March Gardening Checklist

Annuals and Perennials

Now is the time to be planting warm season annuals and perennials. Their root systems will have a chance to become established before the summer heat sets in, and you will not need to hand-water as long as you would if you wait to plant later.  Be ready to protect your newly planted/tender plants with frost cloth just in case we get a late freeze. The average last frost in Burnet County is March 15.

Some of my favorite plants to add instant color to the winter-worn landscape or to your containers are marigolds, geraniums, gerbera daisy, purslane, portulaca, bougainvilleas, impatiens, coleus, sweet potato vine, nemesia and even succulents. Always use a good quality potting soil such as Happy Frog potting soil for planting in pots, and use compost such as Lady Bug Revitalizer Compost for planting in the ground. Incorporate fertilizer such as Happy Frog 5-8-4 Fruit and Flower at the time of planting and top-dress with fertilizer monthly during the growing season.


The following vegetables may be direct-seeded into the garden in the early part of March: English peas, beans (bush or pole) carrots, corn, radishes, lettuce, turnips, parsnips and spinach. If it is a late spring you can still plant asparagus crowns and potatoes, but they need to get into the ground ASAP.

Plant transplants of eggplant, tomatoes, and peppers after March 15th. You can always get these going early in containers, protecting them from cold weather, and have a “super-size” transplant which will produce more than those small transplants planted at the same time.

When the ground temperatures warm up late in the month it is time to plant cucumbers, squash, zucchini, cantaloupe, watermelon and southern peas.

Trees and Shrubs

Replenish mulch on beds AFTER the soil has warmed up to conserve moisture and deter weeds. Be sure to pull the mulch back from the stems and trunks of plants to prevent injury to the plant.

March is the golden month to plant Roses. Watch for Knockout roses, Drift Roses and tough roses such as ‘Grandma’s Yellow’ and ‘Belinda’s Dream’ that Texas A & M has designated as ‘Earth Kind’ roses. These roses stand up to our Texas-tough growing conditions and have proven to be disease resistant and low maintenance. Mid-month watch for our shipment of ‘Week’s Roses’, which will include favorites such as ‘Peace’ and ‘Blaze Climber’.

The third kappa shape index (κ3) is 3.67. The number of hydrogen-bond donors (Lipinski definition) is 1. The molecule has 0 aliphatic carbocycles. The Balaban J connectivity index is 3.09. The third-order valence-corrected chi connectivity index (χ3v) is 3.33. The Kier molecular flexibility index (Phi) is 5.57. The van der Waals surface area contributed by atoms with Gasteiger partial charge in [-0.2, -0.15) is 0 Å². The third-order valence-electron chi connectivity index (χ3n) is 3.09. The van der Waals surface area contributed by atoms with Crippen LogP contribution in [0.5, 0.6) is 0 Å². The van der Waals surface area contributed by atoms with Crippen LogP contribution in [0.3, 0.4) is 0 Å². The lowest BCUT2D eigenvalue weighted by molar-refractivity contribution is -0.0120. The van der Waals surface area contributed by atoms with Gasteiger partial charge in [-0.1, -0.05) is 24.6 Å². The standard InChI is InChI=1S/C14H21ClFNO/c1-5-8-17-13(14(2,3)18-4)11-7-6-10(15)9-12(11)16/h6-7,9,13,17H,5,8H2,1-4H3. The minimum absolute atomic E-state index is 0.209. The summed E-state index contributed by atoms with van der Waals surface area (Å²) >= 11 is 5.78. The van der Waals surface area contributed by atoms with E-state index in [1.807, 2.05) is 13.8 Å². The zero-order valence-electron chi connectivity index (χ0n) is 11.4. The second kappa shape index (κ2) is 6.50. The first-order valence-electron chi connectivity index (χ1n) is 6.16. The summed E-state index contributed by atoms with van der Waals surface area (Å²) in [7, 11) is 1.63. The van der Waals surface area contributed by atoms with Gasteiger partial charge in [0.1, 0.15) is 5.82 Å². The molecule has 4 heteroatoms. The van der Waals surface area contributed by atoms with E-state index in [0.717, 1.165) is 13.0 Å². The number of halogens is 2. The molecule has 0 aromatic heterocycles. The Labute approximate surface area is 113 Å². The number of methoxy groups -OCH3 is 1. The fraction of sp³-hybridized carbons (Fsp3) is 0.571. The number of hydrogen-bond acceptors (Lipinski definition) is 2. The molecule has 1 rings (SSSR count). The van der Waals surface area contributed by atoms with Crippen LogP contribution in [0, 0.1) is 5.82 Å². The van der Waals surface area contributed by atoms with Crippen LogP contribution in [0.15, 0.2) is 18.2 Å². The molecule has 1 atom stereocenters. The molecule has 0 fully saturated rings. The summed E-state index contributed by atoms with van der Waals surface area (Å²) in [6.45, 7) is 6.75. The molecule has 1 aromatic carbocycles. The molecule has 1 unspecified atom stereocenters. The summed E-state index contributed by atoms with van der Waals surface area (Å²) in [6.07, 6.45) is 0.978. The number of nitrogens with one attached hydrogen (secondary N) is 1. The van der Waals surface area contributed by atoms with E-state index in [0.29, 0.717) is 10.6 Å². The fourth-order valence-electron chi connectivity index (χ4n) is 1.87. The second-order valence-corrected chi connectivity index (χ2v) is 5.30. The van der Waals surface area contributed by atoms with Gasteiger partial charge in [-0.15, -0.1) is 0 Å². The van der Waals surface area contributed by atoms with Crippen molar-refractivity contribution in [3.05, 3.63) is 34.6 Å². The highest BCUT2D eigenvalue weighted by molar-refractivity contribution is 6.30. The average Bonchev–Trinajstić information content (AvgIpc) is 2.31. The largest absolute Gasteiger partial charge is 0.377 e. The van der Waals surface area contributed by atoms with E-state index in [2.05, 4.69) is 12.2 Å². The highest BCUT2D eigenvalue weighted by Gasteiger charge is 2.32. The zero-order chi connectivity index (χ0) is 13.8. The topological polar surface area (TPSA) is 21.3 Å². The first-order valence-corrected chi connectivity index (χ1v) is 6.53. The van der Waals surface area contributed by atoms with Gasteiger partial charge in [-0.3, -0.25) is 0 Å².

Watch for diseases such as black spot and powdery mildew on your roses. Avoid night time and overhead watering when possible, as water on the leaves can contribute to disease. Clean up infected leaves and consult our staff for recommendations on control.


Now is the time to do an “Irrigation Audit”. Make sure your system is working properly BEFORE the heat hits! Consult our website for auditing instructions.

Fertilize lawns with an organic form of fertilizer this month. We recommend MicroLife 6-2-4, or MicroLife Ultimate 8-4-6, which has beneficial microorganisms and mycorrhizal fungi to assist in uptake of water and nutrients. If you choose to use a non-organic fertilizer, wait until you have mowed your lawn 2-3 times before applying it, usually in mid-April. Organic nitrogen is not water-soluble and requires microorganisms to break it down to a usable form. Because of this we need to apply it sooner than chemical forms of nitrogen.

If you have not applied pre-emergent herbicide to prevent warm-season weeds from germinating, do it soon. “Preen” is an excellent pre-emergent to use in your beds. Better to get a head-start before the weeds take over!

Fruits and Nuts

Fertilize established fruit trees with MicroLife 6-2-4 as soon as they begin to leaf out. Remember to apply water and fertilizer out to the “drip-line” of the tree, and not just by the trunk.

Pecans will always be later to leaf out, and if you plan to spray with zinc sulfate this year, remember to do it just as the leaves begin to appear. Avoid spraying in the heat of the day. Re-apply every 2-3 weeks until the first of June. Zinc is one of the most important applications made to pecan trees, and since timing is very important, try not to miss this window of opportunity.



By | 2018-02-28T15:36:38+00:00 February 28th, 2018|Fruit & Nuts, Plants, Trees, Vegetable Gardening|

About the Author:

Mary Kay is an asset to Backbone and a wealth of knowledge! Many customers come in and ask for her by name for all their plant questions. It's no wonder why, as Mary Kay has 43 years of experience in the horticulture field. She holds a B.S. in Horticulture from Ohio State University, and a TMCNP and a TCLP from Texas Association of Nurserymen, and a Specialist in Urban Trees Certification from Texas A&M.